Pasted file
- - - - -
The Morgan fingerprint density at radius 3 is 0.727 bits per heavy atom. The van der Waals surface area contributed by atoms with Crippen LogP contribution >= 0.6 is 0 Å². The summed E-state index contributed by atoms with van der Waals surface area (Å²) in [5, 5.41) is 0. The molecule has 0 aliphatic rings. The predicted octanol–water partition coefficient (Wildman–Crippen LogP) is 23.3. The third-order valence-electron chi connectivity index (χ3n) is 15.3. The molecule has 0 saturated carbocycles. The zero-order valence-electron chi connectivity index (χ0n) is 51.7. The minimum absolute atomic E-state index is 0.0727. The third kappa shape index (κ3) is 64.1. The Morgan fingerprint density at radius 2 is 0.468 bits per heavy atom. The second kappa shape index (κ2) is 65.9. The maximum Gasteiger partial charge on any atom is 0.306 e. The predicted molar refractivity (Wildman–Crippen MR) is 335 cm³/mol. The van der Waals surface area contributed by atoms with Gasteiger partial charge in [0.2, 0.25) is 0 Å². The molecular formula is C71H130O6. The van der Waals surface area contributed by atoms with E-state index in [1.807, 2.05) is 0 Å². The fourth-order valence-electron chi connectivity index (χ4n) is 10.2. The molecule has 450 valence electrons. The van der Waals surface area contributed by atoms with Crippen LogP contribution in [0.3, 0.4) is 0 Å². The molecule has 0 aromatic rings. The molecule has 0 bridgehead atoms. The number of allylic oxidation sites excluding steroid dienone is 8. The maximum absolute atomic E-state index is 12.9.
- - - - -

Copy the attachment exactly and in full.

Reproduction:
The Morgan fingerprint density at radius 3 is 0.727 bits per heavy atom. The van der Waals surface area contributed by atoms with Crippen LogP contribution >= 0.6 is 0 Å². The summed E-state index contributed by atoms with van der Waals surface area (Å²) in [5, 5.41) is 0. The molecule has 0 aliphatic rings. The predicted octanol–water partition coefficient (Wildman–Crippen LogP) is 23.3. The third-order valence-electron chi connectivity index (χ3n) is 15.3. The molecule has 0 saturated carbocycles. The zero-order valence-electron chi connectivity index (χ0n) is 51.7. The minimum absolute atomic E-state index is 0.0727. The third kappa shape index (κ3) is 64.1. The Morgan fingerprint density at radius 2 is 0.468 bits per heavy atom. The second kappa shape index (κ2) is 65.9. The maximum Gasteiger partial charge on any atom is 0.306 e. The predicted molar refractivity (Wildman–Crippen MR) is 335 cm³/mol. The van der Waals surface area contributed by atoms with Gasteiger partial charge in [0.2, 0.25) is 0 Å². The molecular formula is C71H130O6. The van der Waals surface area contributed by atoms with E-state index in [1.807, 2.05) is 0 Å². The fourth-order valence-electron chi connectivity index (χ4n) is 10.2. The molecule has 450 valence electrons. The van der Waals surface area contributed by atoms with Crippen LogP contribution in [0.3, 0.4) is 0 Å². The molecule has 0 aromatic rings. The molecule has 0 bridgehead atoms. The number of allylic oxidation sites excluding steroid dienone is 8. The maximum absolute atomic E-state index is 12.9.